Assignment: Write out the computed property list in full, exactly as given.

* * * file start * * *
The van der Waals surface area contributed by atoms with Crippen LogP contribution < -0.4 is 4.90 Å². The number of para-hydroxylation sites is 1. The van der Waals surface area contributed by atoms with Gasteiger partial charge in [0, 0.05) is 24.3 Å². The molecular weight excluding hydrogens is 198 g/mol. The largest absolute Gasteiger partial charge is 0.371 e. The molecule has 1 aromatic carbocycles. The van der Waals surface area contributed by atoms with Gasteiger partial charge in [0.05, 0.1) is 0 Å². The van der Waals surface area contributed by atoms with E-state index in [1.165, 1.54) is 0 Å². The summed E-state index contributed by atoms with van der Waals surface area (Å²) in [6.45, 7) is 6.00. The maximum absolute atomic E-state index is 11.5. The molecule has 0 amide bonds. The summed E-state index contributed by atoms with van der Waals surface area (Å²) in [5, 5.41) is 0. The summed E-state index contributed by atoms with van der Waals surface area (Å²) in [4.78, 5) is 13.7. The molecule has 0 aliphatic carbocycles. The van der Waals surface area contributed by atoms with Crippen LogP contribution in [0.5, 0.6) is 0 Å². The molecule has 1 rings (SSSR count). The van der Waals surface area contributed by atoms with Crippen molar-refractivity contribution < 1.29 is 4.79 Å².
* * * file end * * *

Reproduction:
The van der Waals surface area contributed by atoms with Crippen LogP contribution < -0.4 is 4.90 Å². The number of para-hydroxylation sites is 1. The van der Waals surface area contributed by atoms with Gasteiger partial charge in [0, 0.05) is 24.3 Å². The molecular weight excluding hydrogens is 198 g/mol. The largest absolute Gasteiger partial charge is 0.371 e. The molecule has 1 aromatic carbocycles. The van der Waals surface area contributed by atoms with Gasteiger partial charge in [0.05, 0.1) is 0 Å². The van der Waals surface area contributed by atoms with E-state index in [1.165, 1.54) is 0 Å². The summed E-state index contributed by atoms with van der Waals surface area (Å²) in [6.45, 7) is 6.00. The maximum absolute atomic E-state index is 11.5. The molecule has 0 amide bonds. The summed E-state index contributed by atoms with van der Waals surface area (Å²) in [5, 5.41) is 0. The summed E-state index contributed by atoms with van der Waals surface area (Å²) in [4.78, 5) is 13.7. The molecule has 0 aliphatic carbocycles. The van der Waals surface area contributed by atoms with Crippen LogP contribution in [0.5, 0.6) is 0 Å². The molecule has 1 rings (SSSR count). The van der Waals surface area contributed by atoms with Crippen molar-refractivity contribution < 1.29 is 4.79 Å².